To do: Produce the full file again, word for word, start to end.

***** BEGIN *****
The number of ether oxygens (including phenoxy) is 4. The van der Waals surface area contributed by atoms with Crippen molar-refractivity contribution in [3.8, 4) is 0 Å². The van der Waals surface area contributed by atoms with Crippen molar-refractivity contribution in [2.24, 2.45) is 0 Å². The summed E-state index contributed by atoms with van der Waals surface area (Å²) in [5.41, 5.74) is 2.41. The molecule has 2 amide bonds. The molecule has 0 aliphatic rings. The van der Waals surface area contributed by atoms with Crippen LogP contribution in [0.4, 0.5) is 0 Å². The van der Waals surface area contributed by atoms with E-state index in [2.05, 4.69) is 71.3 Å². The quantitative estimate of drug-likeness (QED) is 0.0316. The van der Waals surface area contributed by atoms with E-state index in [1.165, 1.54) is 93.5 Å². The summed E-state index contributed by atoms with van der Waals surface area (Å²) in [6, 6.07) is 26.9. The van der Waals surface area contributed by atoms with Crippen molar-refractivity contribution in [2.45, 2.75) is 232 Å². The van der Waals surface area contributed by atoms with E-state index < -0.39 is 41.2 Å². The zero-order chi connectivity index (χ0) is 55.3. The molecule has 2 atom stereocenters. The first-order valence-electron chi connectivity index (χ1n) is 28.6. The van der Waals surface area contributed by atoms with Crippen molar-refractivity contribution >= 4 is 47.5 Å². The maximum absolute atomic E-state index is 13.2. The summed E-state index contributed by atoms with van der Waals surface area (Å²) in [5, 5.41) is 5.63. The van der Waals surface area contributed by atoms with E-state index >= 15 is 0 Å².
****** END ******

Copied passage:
The number of ether oxygens (including phenoxy) is 4. The van der Waals surface area contributed by atoms with Crippen molar-refractivity contribution in [3.8, 4) is 0 Å². The van der Waals surface area contributed by atoms with Crippen molar-refractivity contribution in [2.24, 2.45) is 0 Å². The summed E-state index contributed by atoms with van der Waals surface area (Å²) in [5.41, 5.74) is 2.41. The molecule has 2 amide bonds. The molecule has 0 aliphatic rings. The van der Waals surface area contributed by atoms with Crippen LogP contribution in [0.4, 0.5) is 0 Å². The van der Waals surface area contributed by atoms with E-state index in [2.05, 4.69) is 71.3 Å². The quantitative estimate of drug-likeness (QED) is 0.0316. The van der Waals surface area contributed by atoms with E-state index in [1.165, 1.54) is 93.5 Å². The summed E-state index contributed by atoms with van der Waals surface area (Å²) in [6, 6.07) is 26.9. The van der Waals surface area contributed by atoms with Crippen molar-refractivity contribution in [2.45, 2.75) is 232 Å². The van der Waals surface area contributed by atoms with E-state index < -0.39 is 41.2 Å². The zero-order chi connectivity index (χ0) is 55.3. The molecule has 2 atom stereocenters. The first-order valence-electron chi connectivity index (χ1n) is 28.6. The van der Waals surface area contributed by atoms with Crippen molar-refractivity contribution >= 4 is 47.5 Å². The maximum absolute atomic E-state index is 13.2. The summed E-state index contributed by atoms with van der Waals surface area (Å²) in [5, 5.41) is 5.63. The van der Waals surface area contributed by atoms with E-state index >= 15 is 0 Å².